Three of the top speakers at the Forum Dr Rose Ihuoma Anorlu ,Prof Gerhard Lindeque and Prof Anna-Lise Williamson. The Eighth Annual Diagnostics Forum held in Bryanston wich delt primarily on cervical cancer and the impact of HIV on HPV infections. Picture: Antoine de Ras
Three of the top speakers at the Forum Dr Rose Ihuoma Anorlu ,Prof Gerhard Lindeque and Prof Anna-Lise Williamson. The Eighth Annual Diagnostics Forum held in Bryanston wich delt primarily on cervical cancer and the impact of HIV on HPV infections. Picture: Antoine de Ras

HPV increases risk of HIV - study

By THANDI SKADE Time of article published Nov 18, 2011

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Women with human papillomavirus (HPV), a precursor to cervical cancer, face a higher risk of HIV infection.

This is according to Professor Anan-Lise Williamson, a virologist at the Institute of Infectious Disease and Molecular Medicine at the University of Cape Town.

Williamson said recent studies found that the more types of HPV a woman has, the more susceptible she is to contracting HIV, while women who don’t have HPV are less likely to contract HIV.

“It can be because of the immune system’s response to HPV on the cervix (that makes) women more susceptible to HIV,” she said.

Williamson was speaking at the annual Roche Diagnostics Forum in Bryanston yesterday.

Human papillomaviruses are a group of virus types – some of which are sexually transmitted and cause cervical cancer, among other cancers. HPV can be prevented through a vaccine recommended for pre-adolescent girls before they reach their sexual debut. The vaccine is available in South Africa, but it is expensive.

Cervical cancer is the most common cancer found among women in sub-Saharan Africa, with a prevalence five times higher than that in Europe. It is estimated that about 90 percent of women will acquire an HPV infection before the age of 30.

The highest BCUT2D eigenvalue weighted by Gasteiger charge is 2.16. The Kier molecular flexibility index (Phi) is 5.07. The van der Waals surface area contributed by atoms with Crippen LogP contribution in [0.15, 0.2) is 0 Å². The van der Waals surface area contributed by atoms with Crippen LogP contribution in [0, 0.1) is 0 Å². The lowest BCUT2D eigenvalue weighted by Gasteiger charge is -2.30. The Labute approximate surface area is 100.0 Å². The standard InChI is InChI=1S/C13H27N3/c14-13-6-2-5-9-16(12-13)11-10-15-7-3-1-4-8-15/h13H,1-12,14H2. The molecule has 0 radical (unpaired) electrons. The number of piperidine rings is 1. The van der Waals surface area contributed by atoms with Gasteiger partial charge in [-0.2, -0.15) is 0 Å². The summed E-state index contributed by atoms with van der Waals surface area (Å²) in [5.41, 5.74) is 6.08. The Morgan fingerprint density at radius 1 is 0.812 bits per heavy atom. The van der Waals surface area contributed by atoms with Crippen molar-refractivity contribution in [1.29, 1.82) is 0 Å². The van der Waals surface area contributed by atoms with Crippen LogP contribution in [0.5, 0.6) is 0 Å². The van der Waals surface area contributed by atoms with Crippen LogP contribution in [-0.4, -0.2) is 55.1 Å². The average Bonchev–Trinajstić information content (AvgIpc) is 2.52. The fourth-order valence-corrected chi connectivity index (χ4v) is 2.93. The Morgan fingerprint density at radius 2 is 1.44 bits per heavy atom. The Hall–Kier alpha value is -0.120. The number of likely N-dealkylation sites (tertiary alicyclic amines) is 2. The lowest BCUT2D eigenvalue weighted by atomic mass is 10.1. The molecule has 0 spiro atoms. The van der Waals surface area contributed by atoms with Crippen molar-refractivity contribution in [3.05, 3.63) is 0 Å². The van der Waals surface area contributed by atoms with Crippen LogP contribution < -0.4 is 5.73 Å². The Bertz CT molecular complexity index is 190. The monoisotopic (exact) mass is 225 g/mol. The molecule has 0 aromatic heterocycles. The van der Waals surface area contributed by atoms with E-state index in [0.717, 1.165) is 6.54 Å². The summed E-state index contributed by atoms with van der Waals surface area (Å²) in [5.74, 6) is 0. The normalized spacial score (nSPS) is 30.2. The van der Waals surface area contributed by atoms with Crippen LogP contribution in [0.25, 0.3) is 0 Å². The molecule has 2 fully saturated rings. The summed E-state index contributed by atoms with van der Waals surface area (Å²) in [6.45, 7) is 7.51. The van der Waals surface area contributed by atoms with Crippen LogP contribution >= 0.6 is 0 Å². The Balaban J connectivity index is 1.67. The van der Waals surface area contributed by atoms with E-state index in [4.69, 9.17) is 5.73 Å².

In 2008, 67 percent of women with cervical cancer died, compared with 2.4 percent in Europe.

In South Africa, cervical cancer is more prevalent among black women and, according to the Human Papillomavirus Cervical Cancer Research Fund, causes the death of nearly 10 women a day.

Experts are calling it an epidemic. “Concern is growing as there appears to be an increasing epidemic of papillomavirus-induced disease involving not only the cervix, but elsewhere in the female genital tract and anogenital region,” said Professor Martin Hale, head of the Department of Anatomical Pathology at Wits University.

HIV-positive women have a higher prevalence of HPV, are more likely to be infected with multiple HPV types and develop cervical cancer at a younger age – on average 10 years younger than HIV-negative women.

While young girls are the focus of HPV vaccine campaigns, Williamson said boys should not be forgotten about in the HPV discourse.

A study conducted on HPV infection in HIV-positive and -negative men and women found that men have a higher rate of new HPV infection, and more incidence of HPV in HIV-negative men. - The Star

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